When you’re selecting products that use alternative preservatives, here are a few things to keep in mind. If water is listed as the main ingredient, carefully watch the expiration date. Water has the potential to cause mold, so read the label to ensure you’re storing the products correctly. Oil-based products are less likely to go bad as quickly. Additionally, look at the packaging itself. Dark bottles (like the ones we use), as well as opaque packaging, will preserve them for much longer and prove to be safer over the long term.

Mary Louise Cosmetics is dedicated to safe, health-conscious beauty. We use all-natural ingredients that are organic and have paid attention to your safety down to the very last detail. For the best in organic skincare brands, shop online with us today!



What you need: fresh roses, a large pot and distilled water.

There are a couple of ways to make rose water. There’s the old fashioned way, which I did, or there’s a slightly more complicated process. For that process you will also need a heat-safe bowl.

Start by plucking the petals from the roses – you won’t need the bulb or stems. The fresher your roses are, the better your results will be. If you can cut your own roses, that would be your best bet. If you must buy them from a store (like I did) rinse the petals in some cool water to get rid of any potential chemicals.
2. Place the rose petals in a large pot and fill with just enough distilled water to cover the rose petals. Too much water will dilute the rose water. Cover with a lid and let simmer until the petals lose their color. This is also where the two methods differ – for the other method you would place the heat safe bowl on top of the petals, and cover the pot with a lid.

3. As the petals simmer, steam will collect on the lid of the pot and drip in to the bowl, which is pure rose water. The old fashioned method that I use is still effective but the rose water just might not be as pure.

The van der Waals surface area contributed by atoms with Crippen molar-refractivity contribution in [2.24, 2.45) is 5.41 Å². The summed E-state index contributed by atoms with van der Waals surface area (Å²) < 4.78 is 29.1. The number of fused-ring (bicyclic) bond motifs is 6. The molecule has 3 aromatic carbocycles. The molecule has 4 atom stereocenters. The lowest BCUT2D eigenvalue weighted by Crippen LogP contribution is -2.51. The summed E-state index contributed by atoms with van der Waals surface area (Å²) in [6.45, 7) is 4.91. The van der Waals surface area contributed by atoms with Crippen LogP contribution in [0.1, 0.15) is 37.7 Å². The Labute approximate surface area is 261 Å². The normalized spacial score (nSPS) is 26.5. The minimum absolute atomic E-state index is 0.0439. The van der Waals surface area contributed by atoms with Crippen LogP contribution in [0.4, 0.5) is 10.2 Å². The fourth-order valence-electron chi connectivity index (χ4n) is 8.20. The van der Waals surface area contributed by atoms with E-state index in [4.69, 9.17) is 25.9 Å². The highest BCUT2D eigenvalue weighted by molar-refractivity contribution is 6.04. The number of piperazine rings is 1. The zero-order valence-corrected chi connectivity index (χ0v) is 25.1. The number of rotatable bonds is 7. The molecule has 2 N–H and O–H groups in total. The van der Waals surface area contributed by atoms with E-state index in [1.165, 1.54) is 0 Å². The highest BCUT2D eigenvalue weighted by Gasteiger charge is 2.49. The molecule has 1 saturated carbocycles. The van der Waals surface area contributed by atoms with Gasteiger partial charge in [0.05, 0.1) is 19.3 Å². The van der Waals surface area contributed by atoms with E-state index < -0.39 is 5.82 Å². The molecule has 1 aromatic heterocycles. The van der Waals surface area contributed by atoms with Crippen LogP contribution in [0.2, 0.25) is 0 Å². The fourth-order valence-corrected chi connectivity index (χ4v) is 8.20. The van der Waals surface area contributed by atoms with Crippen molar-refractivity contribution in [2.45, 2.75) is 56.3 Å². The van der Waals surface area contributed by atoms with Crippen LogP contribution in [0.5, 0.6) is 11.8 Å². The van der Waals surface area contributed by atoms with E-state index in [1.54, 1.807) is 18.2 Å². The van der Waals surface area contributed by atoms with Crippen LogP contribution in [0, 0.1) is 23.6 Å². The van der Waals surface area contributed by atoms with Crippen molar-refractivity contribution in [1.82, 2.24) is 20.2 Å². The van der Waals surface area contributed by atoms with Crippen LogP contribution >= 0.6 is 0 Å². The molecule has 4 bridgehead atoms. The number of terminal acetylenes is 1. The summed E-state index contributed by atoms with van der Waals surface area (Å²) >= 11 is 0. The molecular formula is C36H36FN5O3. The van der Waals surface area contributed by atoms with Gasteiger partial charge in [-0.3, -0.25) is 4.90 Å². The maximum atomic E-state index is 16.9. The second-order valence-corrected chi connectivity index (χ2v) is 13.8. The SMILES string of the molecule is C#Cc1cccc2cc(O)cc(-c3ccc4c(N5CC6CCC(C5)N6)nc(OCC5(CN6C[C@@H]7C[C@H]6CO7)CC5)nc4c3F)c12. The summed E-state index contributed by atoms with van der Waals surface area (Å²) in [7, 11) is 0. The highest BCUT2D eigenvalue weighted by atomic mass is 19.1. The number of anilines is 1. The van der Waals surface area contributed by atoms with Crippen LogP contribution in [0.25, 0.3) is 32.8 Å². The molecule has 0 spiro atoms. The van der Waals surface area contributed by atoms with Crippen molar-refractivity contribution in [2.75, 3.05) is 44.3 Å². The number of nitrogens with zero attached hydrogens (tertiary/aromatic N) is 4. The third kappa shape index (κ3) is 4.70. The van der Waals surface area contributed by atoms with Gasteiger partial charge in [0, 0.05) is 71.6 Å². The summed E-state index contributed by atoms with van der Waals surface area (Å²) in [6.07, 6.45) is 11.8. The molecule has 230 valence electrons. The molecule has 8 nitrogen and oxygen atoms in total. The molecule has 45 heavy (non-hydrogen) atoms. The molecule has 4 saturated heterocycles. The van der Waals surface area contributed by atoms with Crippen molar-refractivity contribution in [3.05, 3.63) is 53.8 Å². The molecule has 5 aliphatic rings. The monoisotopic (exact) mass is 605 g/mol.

4. Once the petals lose their color, drain the liquid into a jar – this is your rose water! Store in a cool place and give your skin a spritz whenever you need a sweet and refreshing little pick me up!
Another excellent use for rosewater is in your skin care routine. Rosewater helps balance the skin’s PH, reduces redness and irritation, tightens pores, and helps cool and soothe hot skin.

Facial Toner: Store rosewater in a dark colored glass bottle. Add a drop or 2 of lavender or rose essential oil and apply to your face with a cotton ball after you shower or wash your face.Cooling Mist: Store rosewater in a dark colored bottle with a fine mist spray top. You can keep it in your purse for on-the-go use or keep it in the refrigerator for extra cooling. Mist on face to cool skin and freshen up.
Sunburn Relief: Mix equal parts rosewater and apple cider vinegar in a spray bottle and spray onto sunburned skin for relief



Do you want good looking skin? Then take a close look at your diet. Fish, leafy greens, olive oil, and fruit are the stars of this heart-healthy diet. But the benefits don’t end there—eating Mediterranean may also protect against melanoma, the deadliest form of skin cancer, a recent Italian study suggests. On the cosmetic front, omega-3 fatty acids in fish help keep skin-cell membranes strong and elastic. Diet and skin are directly related.